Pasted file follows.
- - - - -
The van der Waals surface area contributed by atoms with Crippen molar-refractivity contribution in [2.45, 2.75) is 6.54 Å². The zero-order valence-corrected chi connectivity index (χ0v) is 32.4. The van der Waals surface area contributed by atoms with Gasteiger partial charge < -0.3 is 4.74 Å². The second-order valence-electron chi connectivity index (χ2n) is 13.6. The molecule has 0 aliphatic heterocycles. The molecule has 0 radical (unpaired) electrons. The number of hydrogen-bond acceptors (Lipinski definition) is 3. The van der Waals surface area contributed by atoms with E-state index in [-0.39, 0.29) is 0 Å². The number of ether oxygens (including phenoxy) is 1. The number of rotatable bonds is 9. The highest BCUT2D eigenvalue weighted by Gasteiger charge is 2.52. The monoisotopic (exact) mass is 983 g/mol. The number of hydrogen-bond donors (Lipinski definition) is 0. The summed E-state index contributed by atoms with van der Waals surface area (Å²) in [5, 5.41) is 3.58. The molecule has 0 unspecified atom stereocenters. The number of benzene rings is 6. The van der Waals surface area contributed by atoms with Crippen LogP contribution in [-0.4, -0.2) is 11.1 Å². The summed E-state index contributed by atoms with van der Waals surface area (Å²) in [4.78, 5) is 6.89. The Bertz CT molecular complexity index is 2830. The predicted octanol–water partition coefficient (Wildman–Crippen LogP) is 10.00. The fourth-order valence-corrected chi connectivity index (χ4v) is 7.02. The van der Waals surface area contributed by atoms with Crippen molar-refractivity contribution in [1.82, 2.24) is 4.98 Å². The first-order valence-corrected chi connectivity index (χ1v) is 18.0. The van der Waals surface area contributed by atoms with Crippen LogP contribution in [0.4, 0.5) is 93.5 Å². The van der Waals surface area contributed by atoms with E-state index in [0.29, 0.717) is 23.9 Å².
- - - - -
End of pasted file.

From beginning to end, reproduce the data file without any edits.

The van der Waals surface area contributed by atoms with Crippen molar-refractivity contribution in [2.45, 2.75) is 6.54 Å². The zero-order valence-corrected chi connectivity index (χ0v) is 32.4. The van der Waals surface area contributed by atoms with Gasteiger partial charge < -0.3 is 4.74 Å². The second-order valence-electron chi connectivity index (χ2n) is 13.6. The molecule has 0 aliphatic heterocycles. The molecule has 0 radical (unpaired) electrons. The number of hydrogen-bond acceptors (Lipinski definition) is 3. The van der Waals surface area contributed by atoms with E-state index in [-0.39, 0.29) is 0 Å². The number of ether oxygens (including phenoxy) is 1. The number of rotatable bonds is 9. The highest BCUT2D eigenvalue weighted by Gasteiger charge is 2.52. The monoisotopic (exact) mass is 983 g/mol. The number of hydrogen-bond donors (Lipinski definition) is 0. The summed E-state index contributed by atoms with van der Waals surface area (Å²) in [5, 5.41) is 3.58. The molecule has 0 unspecified atom stereocenters. The number of benzene rings is 6. The van der Waals surface area contributed by atoms with Crippen LogP contribution in [-0.4, -0.2) is 11.1 Å². The summed E-state index contributed by atoms with van der Waals surface area (Å²) in [4.78, 5) is 6.89. The Bertz CT molecular complexity index is 2830. The predicted octanol–water partition coefficient (Wildman–Crippen LogP) is 10.00. The fourth-order valence-corrected chi connectivity index (χ4v) is 7.02. The van der Waals surface area contributed by atoms with Crippen molar-refractivity contribution in [1.82, 2.24) is 4.98 Å². The first-order valence-corrected chi connectivity index (χ1v) is 18.0. The van der Waals surface area contributed by atoms with Crippen LogP contribution in [0.4, 0.5) is 93.5 Å². The van der Waals surface area contributed by atoms with E-state index in [0.29, 0.717) is 23.9 Å².